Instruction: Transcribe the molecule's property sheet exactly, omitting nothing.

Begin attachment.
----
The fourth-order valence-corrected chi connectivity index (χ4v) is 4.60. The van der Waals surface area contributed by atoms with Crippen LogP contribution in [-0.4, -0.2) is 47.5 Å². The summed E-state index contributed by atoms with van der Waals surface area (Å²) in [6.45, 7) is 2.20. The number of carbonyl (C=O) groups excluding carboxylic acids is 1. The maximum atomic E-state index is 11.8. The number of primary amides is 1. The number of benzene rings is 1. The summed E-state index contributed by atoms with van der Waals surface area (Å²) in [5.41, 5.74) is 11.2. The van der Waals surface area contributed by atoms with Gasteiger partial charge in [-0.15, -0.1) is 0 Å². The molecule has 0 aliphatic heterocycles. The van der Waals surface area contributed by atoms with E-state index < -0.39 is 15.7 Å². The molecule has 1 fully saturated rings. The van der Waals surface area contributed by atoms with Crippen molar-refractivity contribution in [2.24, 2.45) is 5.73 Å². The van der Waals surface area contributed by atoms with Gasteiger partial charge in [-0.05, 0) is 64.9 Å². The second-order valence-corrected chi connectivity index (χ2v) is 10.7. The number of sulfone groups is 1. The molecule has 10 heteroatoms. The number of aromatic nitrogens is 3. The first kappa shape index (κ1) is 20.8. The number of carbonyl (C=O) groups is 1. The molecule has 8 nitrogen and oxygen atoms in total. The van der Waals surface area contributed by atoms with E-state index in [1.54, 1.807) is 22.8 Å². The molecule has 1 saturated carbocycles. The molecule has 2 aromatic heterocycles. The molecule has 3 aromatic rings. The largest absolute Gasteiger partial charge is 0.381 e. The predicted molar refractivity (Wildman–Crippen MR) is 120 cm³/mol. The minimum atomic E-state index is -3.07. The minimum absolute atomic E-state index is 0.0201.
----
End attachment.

The fourth-order valence-corrected chi connectivity index (χ4v) is 4.60. The van der Waals surface area contributed by atoms with Crippen LogP contribution in [-0.4, -0.2) is 47.5 Å². The summed E-state index contributed by atoms with van der Waals surface area (Å²) in [6.45, 7) is 2.20. The number of carbonyl (C=O) groups excluding carboxylic acids is 1. The maximum atomic E-state index is 11.8. The number of primary amides is 1. The number of benzene rings is 1. The summed E-state index contributed by atoms with van der Waals surface area (Å²) in [5.41, 5.74) is 11.2. The van der Waals surface area contributed by atoms with Gasteiger partial charge in [-0.15, -0.1) is 0 Å². The molecule has 0 aliphatic heterocycles. The van der Waals surface area contributed by atoms with E-state index < -0.39 is 15.7 Å². The molecule has 1 fully saturated rings. The van der Waals surface area contributed by atoms with Crippen molar-refractivity contribution in [2.24, 2.45) is 5.73 Å². The van der Waals surface area contributed by atoms with Gasteiger partial charge in [-0.05, 0) is 64.9 Å². The second-order valence-corrected chi connectivity index (χ2v) is 10.7. The number of sulfone groups is 1. The molecule has 10 heteroatoms. The number of aromatic nitrogens is 3. The first kappa shape index (κ1) is 20.8. The number of carbonyl (C=O) groups is 1. The molecule has 8 nitrogen and oxygen atoms in total. The van der Waals surface area contributed by atoms with E-state index in [1.54, 1.807) is 22.8 Å². The molecule has 1 saturated carbocycles. The molecule has 2 aromatic heterocycles. The molecule has 3 aromatic rings. The largest absolute Gasteiger partial charge is 0.381 e. The predicted molar refractivity (Wildman–Crippen MR) is 120 cm³/mol. The minimum atomic E-state index is -3.07. The minimum absolute atomic E-state index is 0.0201.